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Psychological differences between early and late onset psoriasis: A study of personality traits, anxiety and depression in psoriasis.

Remröd, Charlotta LU ; Sjöström, Karin LU and Svensson, Åke LU (2013) In British Journal of Dermatology 169(2). p.344-350
Abstract
BACKGROUND: Onset of psoriasis may occur at any age. Early negative experiences often influence personality development, and may lead to physical disease, anxiety and depression in adulthood. Knowledge about onset of psoriasis and psychopathology is limited. OBJECTIVES: To examine whether patients with early onset psoriasis differ psychologically from patients with late onset, regarding personality traits, anxiety and depression. METHODS: A descriptive cross-sectional study was conducted among 101 consecutively recruited outpatients with psoriasis. A psychosocial interview was performed followed by self-assessment of validated questionnaires; Swedish universities Scales of Personality (SSP), Spielberger State-Trait Anxiety Inventory (STAI,... (More)
BACKGROUND: Onset of psoriasis may occur at any age. Early negative experiences often influence personality development, and may lead to physical disease, anxiety and depression in adulthood. Knowledge about onset of psoriasis and psychopathology is limited. OBJECTIVES: To examine whether patients with early onset psoriasis differ psychologically from patients with late onset, regarding personality traits, anxiety and depression. METHODS: A descriptive cross-sectional study was conducted among 101 consecutively recruited outpatients with psoriasis. A psychosocial interview was performed followed by self-assessment of validated questionnaires; Swedish universities Scales of Personality (SSP), Spielberger State-Trait Anxiety Inventory (STAI, Form-Y), and Beck Depression Inventory (BDI-II). Psoriasis severity was assessed by the Psoriasis Severity and Area Index (PASI). RESULTS: Patients with early onset psoriasis (< age 20) were significantly more anxious and depressed than patients with late onset. In multiple linear regression models, younger age at onset of psoriasis was a significant determinant of higher scores of four personality traits, i.e. SSP-Embitterment, -Trait irritability, -Mistrust and -Verbal trait aggression. CONCLUSIONS: Our results indicate that early detection of psychological vulnerability when treating children and adolescents with psoriasis seems to be of great importance. Traits of psychological vulnerability and pessimistic personality traits were found to be significantly associated with early onset of psoriasis, but not with disease duration in this study. These traits may be seen as a consequence of psoriasis, and / or as individual traits modulating and impairing clinical course and efforts to cope with psoriasis. This article is protected by copyright. All rights reserved. (Less)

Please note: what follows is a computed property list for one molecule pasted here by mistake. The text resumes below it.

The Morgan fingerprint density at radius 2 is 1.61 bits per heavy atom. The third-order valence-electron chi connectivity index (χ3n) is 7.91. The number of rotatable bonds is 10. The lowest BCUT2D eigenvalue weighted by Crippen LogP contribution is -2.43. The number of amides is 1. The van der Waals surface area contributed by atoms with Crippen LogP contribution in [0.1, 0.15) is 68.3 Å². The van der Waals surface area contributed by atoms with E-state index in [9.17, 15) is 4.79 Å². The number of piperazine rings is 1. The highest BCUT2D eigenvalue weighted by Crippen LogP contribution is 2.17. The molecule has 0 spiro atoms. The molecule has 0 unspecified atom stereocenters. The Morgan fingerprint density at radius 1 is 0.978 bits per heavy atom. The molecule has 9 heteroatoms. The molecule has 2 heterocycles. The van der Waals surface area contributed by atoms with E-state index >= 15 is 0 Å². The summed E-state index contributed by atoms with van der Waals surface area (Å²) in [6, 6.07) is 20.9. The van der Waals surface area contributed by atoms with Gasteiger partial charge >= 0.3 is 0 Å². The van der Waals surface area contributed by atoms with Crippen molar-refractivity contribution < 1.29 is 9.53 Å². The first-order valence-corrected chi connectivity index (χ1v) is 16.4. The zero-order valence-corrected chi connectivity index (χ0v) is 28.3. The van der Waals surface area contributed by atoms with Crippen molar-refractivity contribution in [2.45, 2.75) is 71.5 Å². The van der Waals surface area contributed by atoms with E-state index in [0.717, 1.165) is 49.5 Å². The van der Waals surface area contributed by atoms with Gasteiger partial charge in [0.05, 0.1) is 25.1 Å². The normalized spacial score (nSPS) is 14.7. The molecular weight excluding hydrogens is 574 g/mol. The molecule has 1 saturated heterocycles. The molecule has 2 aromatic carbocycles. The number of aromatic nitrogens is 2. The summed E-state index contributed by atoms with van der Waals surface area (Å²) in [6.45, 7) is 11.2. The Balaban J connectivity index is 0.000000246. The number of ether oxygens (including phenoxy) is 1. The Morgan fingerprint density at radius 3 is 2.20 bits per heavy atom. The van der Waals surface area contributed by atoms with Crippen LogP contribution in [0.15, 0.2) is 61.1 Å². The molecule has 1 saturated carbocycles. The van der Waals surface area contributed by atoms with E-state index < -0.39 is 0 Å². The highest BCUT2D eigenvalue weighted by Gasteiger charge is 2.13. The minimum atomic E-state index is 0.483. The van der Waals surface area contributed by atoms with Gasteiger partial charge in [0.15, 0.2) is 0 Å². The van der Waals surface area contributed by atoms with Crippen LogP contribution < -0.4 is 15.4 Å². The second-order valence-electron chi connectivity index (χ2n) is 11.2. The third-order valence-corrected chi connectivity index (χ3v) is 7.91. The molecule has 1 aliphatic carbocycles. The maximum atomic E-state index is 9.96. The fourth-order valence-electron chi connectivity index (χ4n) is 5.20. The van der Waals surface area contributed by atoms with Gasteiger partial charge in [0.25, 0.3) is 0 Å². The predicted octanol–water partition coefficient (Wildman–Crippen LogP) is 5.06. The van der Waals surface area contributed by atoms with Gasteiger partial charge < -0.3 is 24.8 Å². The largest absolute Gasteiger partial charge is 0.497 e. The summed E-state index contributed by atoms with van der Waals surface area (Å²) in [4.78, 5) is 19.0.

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author
organization
publishing date
type
Contribution to journal
publication status
published
subject
in
British Journal of Dermatology
volume
169
issue
2
pages
344 - 350
publisher
Wiley-Blackwell
external identifiers
  • wos:000323037400021
  • pmid:23565588
  • scopus:84881579398
ISSN
1365-2133
DOI
10.1111/bjd.12371
language
English
LU publication?
yes
id
3ff40bb9-efb3-4f75-8b76-38a2d97da5eb (old id 3734040)
alternative location
http://www.ncbi.nlm.nih.gov/pubmed/23565588?dopt=Abstract
date added to LUP
2013-05-04 16:55:54
date last changed
2019-01-13 03:04:40
@article{3ff40bb9-efb3-4f75-8b76-38a2d97da5eb,
  abstract     = {BACKGROUND: Onset of psoriasis may occur at any age. Early negative experiences often influence personality development, and may lead to physical disease, anxiety and depression in adulthood. Knowledge about onset of psoriasis and psychopathology is limited. OBJECTIVES: To examine whether patients with early onset psoriasis differ psychologically from patients with late onset, regarding personality traits, anxiety and depression. METHODS: A descriptive cross-sectional study was conducted among 101 consecutively recruited outpatients with psoriasis. A psychosocial interview was performed followed by self-assessment of validated questionnaires; Swedish universities Scales of Personality (SSP), Spielberger State-Trait Anxiety Inventory (STAI, Form-Y), and Beck Depression Inventory (BDI-II). Psoriasis severity was assessed by the Psoriasis Severity and Area Index (PASI). RESULTS: Patients with early onset psoriasis (&lt; age 20) were significantly more anxious and depressed than patients with late onset. In multiple linear regression models, younger age at onset of psoriasis was a significant determinant of higher scores of four personality traits, i.e. SSP-Embitterment, -Trait irritability, -Mistrust and -Verbal trait aggression. CONCLUSIONS: Our results indicate that early detection of psychological vulnerability when treating children and adolescents with psoriasis seems to be of great importance. Traits of psychological vulnerability and pessimistic personality traits were found to be significantly associated with early onset of psoriasis, but not with disease duration in this study. These traits may be seen as a consequence of psoriasis, and / or as individual traits modulating and impairing clinical course and efforts to cope with psoriasis. This article is protected by copyright. All rights reserved.},
  author       = {Remröd, Charlotta and Sjöström, Karin and Svensson, Åke},
  issn         = {1365-2133},
  language     = {eng},
  number       = {2},
  pages        = {344--350},
  publisher    = {Wiley-Blackwell},
  series       = {British Journal of Dermatology},
  title        = {Psychological differences between early and late onset psoriasis: A study of personality traits, anxiety and depression in psoriasis.},
  url          = {http://dx.doi.org/10.1111/bjd.12371},
  volume       = {169},
  year         = {2013},
}